Gov. Nathan Deal said Thursday that voters’ rejection of Amendment 1, which would have created a statewide Opportunity School District to take control of failing schools, “was not my failure.” He said: “The failure of this passing is impacting on those 68,000 children who are still stuck in chronically failing schools. We’re going to see what the local jurisdictions are willing to do about that. The ball is totally in their court right now.” BOB ANDRES /BANDRES@AJC.COM

Deal considers options after voters reject Opportunity School District

Days after his signature education initiative failed, Gov. Nathan Deal said he is exploring alternatives to give students in struggling schools more options and that the burden is now on local school districts, many which fiercely opposed the proposal, to pick up the slack.

“It was not my failure. The failure of this passing is impacting on those 68,000 children who are still stuck in chronically failing schools,” Deal said Thursday. “We’re going to see what the local jurisdictions are willing to do about that. The ball is totally in their court right now.”

He added: “We are expecting them to do better. The people of this state expect them to do better.”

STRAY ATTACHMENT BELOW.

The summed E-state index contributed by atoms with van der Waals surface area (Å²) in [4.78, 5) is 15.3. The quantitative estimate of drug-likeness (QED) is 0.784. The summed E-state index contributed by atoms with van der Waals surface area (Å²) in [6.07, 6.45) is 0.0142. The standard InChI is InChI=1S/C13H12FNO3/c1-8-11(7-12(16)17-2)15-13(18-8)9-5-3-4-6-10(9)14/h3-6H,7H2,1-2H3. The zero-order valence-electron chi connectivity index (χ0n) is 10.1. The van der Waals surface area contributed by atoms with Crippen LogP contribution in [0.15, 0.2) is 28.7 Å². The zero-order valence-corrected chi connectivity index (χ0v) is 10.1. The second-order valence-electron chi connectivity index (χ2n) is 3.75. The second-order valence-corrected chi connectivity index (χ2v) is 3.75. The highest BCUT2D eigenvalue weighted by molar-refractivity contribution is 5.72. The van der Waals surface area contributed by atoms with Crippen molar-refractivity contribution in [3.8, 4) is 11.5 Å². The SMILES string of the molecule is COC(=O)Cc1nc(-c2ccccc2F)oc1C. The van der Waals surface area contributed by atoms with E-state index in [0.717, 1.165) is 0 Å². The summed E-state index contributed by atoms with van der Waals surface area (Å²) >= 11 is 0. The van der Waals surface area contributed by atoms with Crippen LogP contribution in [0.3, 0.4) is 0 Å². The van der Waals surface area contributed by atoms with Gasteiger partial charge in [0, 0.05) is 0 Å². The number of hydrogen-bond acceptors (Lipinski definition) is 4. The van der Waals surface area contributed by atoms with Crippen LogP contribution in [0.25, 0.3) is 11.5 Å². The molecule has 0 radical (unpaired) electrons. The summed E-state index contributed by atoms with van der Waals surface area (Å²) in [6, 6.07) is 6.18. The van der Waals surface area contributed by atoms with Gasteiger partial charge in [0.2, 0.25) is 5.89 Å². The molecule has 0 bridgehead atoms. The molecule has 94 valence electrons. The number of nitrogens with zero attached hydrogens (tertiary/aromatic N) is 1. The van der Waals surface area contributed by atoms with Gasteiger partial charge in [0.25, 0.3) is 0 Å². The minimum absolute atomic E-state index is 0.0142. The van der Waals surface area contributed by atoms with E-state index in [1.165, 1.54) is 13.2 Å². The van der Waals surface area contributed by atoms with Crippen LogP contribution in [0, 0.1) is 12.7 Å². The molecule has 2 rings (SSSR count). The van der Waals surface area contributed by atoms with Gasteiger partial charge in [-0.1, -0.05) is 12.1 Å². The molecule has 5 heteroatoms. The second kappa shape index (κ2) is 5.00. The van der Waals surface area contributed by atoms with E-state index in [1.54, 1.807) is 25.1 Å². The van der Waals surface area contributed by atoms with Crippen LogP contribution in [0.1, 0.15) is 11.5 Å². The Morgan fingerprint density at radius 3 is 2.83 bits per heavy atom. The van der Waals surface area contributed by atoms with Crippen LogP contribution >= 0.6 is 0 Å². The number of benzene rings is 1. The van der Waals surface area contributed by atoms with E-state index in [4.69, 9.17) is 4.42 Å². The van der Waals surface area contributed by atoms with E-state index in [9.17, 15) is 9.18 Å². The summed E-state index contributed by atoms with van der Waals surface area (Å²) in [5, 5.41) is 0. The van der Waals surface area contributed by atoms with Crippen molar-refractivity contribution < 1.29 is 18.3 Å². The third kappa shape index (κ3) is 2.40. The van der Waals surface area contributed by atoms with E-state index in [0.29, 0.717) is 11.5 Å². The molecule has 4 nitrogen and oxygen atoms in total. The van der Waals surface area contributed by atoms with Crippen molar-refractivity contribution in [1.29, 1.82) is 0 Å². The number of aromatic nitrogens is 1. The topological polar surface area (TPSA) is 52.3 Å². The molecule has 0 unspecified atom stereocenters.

The polls predicted a defeat for the Opportunity School District for months, and even Deal had floated the prospect of a Plan B. Still, the measure’s lopsided failure in the polls — it went down 60 percent to 40 percent with solid opposition from Republicans and Democrats — is a rebuke to his second-term initiative.

Deal’s allies cast the defeat as a byproduct of more than $5 million in spending from education groups and other opponents who see this as a national proxy battle. The critics saw it as a government overreach that would have given Deal’s office too much power.

The governor has already said he wants local school boards to start helping more children who are attending low-performing schools switch to the school of their choice, and his staffers said he’s ready to restrict local school board flexibility in how they use state money for teacher pay raises.

But when asked Thursday for specifics about his next step, Deal was tight-lipped.

“We’ll see,” he said. “We’re looking.”

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